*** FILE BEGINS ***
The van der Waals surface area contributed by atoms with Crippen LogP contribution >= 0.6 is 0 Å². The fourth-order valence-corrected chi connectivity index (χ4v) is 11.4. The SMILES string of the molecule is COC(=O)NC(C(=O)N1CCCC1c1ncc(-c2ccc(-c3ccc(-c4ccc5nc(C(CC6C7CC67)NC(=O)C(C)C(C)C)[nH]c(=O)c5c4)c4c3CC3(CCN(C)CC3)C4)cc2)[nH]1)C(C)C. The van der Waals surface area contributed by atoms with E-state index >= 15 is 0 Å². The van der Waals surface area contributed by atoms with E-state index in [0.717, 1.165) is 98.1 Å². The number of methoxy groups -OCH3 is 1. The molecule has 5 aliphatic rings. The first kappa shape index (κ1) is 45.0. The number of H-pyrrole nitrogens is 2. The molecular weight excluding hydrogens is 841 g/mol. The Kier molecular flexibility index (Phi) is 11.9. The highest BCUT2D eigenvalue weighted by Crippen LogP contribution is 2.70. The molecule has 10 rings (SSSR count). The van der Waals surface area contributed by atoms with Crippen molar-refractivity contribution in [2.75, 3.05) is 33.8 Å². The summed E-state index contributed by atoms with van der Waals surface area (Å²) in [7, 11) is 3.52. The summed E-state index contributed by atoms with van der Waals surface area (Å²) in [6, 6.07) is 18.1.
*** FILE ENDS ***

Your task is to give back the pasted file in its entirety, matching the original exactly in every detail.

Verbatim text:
The van der Waals surface area contributed by atoms with Crippen LogP contribution >= 0.6 is 0 Å². The fourth-order valence-corrected chi connectivity index (χ4v) is 11.4. The SMILES string of the molecule is COC(=O)NC(C(=O)N1CCCC1c1ncc(-c2ccc(-c3ccc(-c4ccc5nc(C(CC6C7CC67)NC(=O)C(C)C(C)C)[nH]c(=O)c5c4)c4c3CC3(CCN(C)CC3)C4)cc2)[nH]1)C(C)C. The van der Waals surface area contributed by atoms with E-state index >= 15 is 0 Å². The van der Waals surface area contributed by atoms with E-state index in [0.717, 1.165) is 98.1 Å². The number of methoxy groups -OCH3 is 1. The molecule has 5 aliphatic rings. The first kappa shape index (κ1) is 45.0. The number of H-pyrrole nitrogens is 2. The molecular weight excluding hydrogens is 841 g/mol. The Kier molecular flexibility index (Phi) is 11.9. The highest BCUT2D eigenvalue weighted by Crippen LogP contribution is 2.70. The molecule has 10 rings (SSSR count). The van der Waals surface area contributed by atoms with Crippen molar-refractivity contribution in [2.75, 3.05) is 33.8 Å². The summed E-state index contributed by atoms with van der Waals surface area (Å²) in [7, 11) is 3.52. The summed E-state index contributed by atoms with van der Waals surface area (Å²) in [6, 6.07) is 18.1.